A7R vs 5D Mark III vs Zoom Q4
I know, at first it might seem a bit far fetched to do a head to head comparison between three such widely different cameras, the A7R vs 5D Mark III vs Zoom Q4, all at opposite ends of the price spectrum. However, when it comes to music video production these days, anything goes. So to get different takes and different “looks,” I chose to go with three cameras I knew in advance I could color grade and intercut the footage.
The three cameras I used in this production were the venerable Canon 5D Mark III, equipped with a Contax-Zeiss 35mm f/1.4 lens; a Sony A7R equipped with the excellent 55mm f/1.8 Zeiss (yes, I do have a preference and strong bias to Zeiss and Leica lenses); and a camera whose manufacture is specifically made for the video recording of musicians, the new Zoom Q4. The Canon 5D III was using CineStyle for increased dynamic range and greater color range possibilities in grading. The goal being to match as closely as possible to a common standard.
I selected to match the Sony A7R footage and the 5D Mark III footage as closely as possible to the output of the Zoom Q4. A7R vs 5D Mark III, the 5D III required the most adjustment in grading to match the other two, though in the end I feel it still lacked a certain crispness and resolution the other two cameras had. While the Zoom easily had the superior live audio recording, its 1080P video is pretty much what you get is what you get. It is good, but it isn’t good enough for much grading. It falls apart pretty quickly with any adjustments, other than raising the shadows a bit, which I have done here. The A7R footage directly from the camera was so close to the level adjusted Zoom Q4 footage very little grading was necessary. The A7R footage did have the widest latitude for grading, able to be pushed much further than either the Zoom Q4 or the Canon 5D Mark III. Clearly the Canon is showing its advanced age, and long overdue for a refresh if Canon hopes to continue the 5D’s video reputation.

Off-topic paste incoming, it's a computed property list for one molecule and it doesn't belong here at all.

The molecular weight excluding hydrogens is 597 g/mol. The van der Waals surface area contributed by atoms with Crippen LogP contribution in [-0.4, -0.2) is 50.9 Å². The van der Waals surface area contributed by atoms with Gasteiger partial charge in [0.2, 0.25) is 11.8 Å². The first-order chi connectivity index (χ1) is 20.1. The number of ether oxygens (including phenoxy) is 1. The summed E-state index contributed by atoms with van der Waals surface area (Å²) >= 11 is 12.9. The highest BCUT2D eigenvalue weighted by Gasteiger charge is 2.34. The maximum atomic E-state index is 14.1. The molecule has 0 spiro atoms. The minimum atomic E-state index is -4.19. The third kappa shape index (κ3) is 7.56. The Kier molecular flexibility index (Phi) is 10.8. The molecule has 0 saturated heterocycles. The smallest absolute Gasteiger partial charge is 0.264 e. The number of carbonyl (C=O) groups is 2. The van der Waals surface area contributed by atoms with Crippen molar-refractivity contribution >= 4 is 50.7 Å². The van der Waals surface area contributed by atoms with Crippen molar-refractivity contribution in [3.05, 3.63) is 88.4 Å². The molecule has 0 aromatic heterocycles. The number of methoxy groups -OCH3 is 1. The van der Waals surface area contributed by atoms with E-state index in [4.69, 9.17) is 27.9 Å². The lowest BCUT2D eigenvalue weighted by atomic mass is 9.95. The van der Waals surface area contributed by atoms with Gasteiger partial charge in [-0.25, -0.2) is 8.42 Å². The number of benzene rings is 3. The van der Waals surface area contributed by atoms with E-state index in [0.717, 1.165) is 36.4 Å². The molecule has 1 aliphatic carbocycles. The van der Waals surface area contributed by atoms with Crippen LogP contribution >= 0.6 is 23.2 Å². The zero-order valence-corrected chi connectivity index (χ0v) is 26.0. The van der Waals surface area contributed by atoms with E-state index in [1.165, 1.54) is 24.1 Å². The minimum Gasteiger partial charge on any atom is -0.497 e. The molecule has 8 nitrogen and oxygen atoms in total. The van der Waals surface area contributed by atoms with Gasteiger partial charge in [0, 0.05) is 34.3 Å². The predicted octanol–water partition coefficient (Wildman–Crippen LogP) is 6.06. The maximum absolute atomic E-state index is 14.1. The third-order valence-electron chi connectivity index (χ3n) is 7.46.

In total, we shot three cameras for seven takes, for a total of 21 full length song clips to use in editing the final video. The soundtrack was recorded in John de Vos’s living room. (Beautiful job also, John, on the band’s logo, it looks fantastic.) Suzanne sweated blood cutting the final edit with all twenty one streams on our old MacBook Pro laptop we presently use as an editing suite. The old MacBook Pro does fairly well with one 1080P stream at a time, but she gets really SLOW dealing with twenty one camera angles at once. Suzanne and I are looking at the new Mac Pro with renewed respect. This will not be our last multi cam production project.
Pass That Bottle To Me was written by Voodoo Swing.
Mama’s Hot Sauce is:
Paula (Blu) de Vos, Lead vocals.
John de Vos, Guitar & vocals.
Chuck Strong, Drum & vocals.
Suzanne Birrell, Bass & vocals.
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